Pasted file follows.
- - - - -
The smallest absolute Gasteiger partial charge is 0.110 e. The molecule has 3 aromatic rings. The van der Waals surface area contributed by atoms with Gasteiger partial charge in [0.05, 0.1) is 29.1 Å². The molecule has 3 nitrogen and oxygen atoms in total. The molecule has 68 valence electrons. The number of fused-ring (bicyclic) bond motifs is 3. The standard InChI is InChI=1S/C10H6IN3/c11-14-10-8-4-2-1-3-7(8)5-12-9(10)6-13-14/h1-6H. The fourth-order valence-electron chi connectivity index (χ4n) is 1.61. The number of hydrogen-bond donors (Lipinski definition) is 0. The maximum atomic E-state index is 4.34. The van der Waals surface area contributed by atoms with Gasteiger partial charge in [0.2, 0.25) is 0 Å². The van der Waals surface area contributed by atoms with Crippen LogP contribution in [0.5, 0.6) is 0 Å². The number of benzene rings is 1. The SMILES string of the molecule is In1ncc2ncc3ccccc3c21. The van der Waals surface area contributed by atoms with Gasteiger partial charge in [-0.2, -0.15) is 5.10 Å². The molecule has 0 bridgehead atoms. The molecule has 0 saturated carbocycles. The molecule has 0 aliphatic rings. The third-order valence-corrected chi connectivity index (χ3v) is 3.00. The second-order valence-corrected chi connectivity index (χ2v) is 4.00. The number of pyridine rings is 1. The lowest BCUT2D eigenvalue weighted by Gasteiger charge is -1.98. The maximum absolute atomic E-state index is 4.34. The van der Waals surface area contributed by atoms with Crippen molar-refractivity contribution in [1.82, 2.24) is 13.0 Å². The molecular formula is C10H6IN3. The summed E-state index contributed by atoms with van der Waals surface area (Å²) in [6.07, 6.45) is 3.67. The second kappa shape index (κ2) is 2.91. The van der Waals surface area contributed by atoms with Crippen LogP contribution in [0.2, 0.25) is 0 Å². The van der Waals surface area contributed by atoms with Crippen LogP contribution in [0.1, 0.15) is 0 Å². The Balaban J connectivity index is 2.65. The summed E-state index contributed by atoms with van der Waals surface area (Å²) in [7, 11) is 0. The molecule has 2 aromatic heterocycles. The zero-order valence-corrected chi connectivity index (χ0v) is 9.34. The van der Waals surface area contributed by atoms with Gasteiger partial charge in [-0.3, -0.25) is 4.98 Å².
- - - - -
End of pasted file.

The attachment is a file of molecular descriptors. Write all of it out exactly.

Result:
The smallest absolute Gasteiger partial charge is 0.110 e. The molecule has 3 aromatic rings. The van der Waals surface area contributed by atoms with Gasteiger partial charge in [0.05, 0.1) is 29.1 Å². The molecule has 3 nitrogen and oxygen atoms in total. The molecule has 68 valence electrons. The number of fused-ring (bicyclic) bond motifs is 3. The standard InChI is InChI=1S/C10H6IN3/c11-14-10-8-4-2-1-3-7(8)5-12-9(10)6-13-14/h1-6H. The fourth-order valence-electron chi connectivity index (χ4n) is 1.61. The number of hydrogen-bond donors (Lipinski definition) is 0. The maximum atomic E-state index is 4.34. The van der Waals surface area contributed by atoms with Gasteiger partial charge in [0.2, 0.25) is 0 Å². The van der Waals surface area contributed by atoms with Crippen LogP contribution in [0.5, 0.6) is 0 Å². The number of benzene rings is 1. The SMILES string of the molecule is In1ncc2ncc3ccccc3c21. The van der Waals surface area contributed by atoms with Gasteiger partial charge in [-0.2, -0.15) is 5.10 Å². The molecule has 0 bridgehead atoms. The molecule has 0 saturated carbocycles. The molecule has 0 aliphatic rings. The third-order valence-corrected chi connectivity index (χ3v) is 3.00. The second-order valence-corrected chi connectivity index (χ2v) is 4.00. The number of pyridine rings is 1. The lowest BCUT2D eigenvalue weighted by Gasteiger charge is -1.98. The maximum absolute atomic E-state index is 4.34. The van der Waals surface area contributed by atoms with Crippen molar-refractivity contribution in [1.82, 2.24) is 13.0 Å². The molecular formula is C10H6IN3. The summed E-state index contributed by atoms with van der Waals surface area (Å²) in [6.07, 6.45) is 3.67. The second kappa shape index (κ2) is 2.91. The van der Waals surface area contributed by atoms with Crippen LogP contribution in [0.2, 0.25) is 0 Å². The van der Waals surface area contributed by atoms with Crippen LogP contribution in [0.1, 0.15) is 0 Å². The Balaban J connectivity index is 2.65. The summed E-state index contributed by atoms with van der Waals surface area (Å²) in [7, 11) is 0. The molecule has 2 aromatic heterocycles. The zero-order valence-corrected chi connectivity index (χ0v) is 9.34. The van der Waals surface area contributed by atoms with Gasteiger partial charge in [-0.3, -0.25) is 4.98 Å².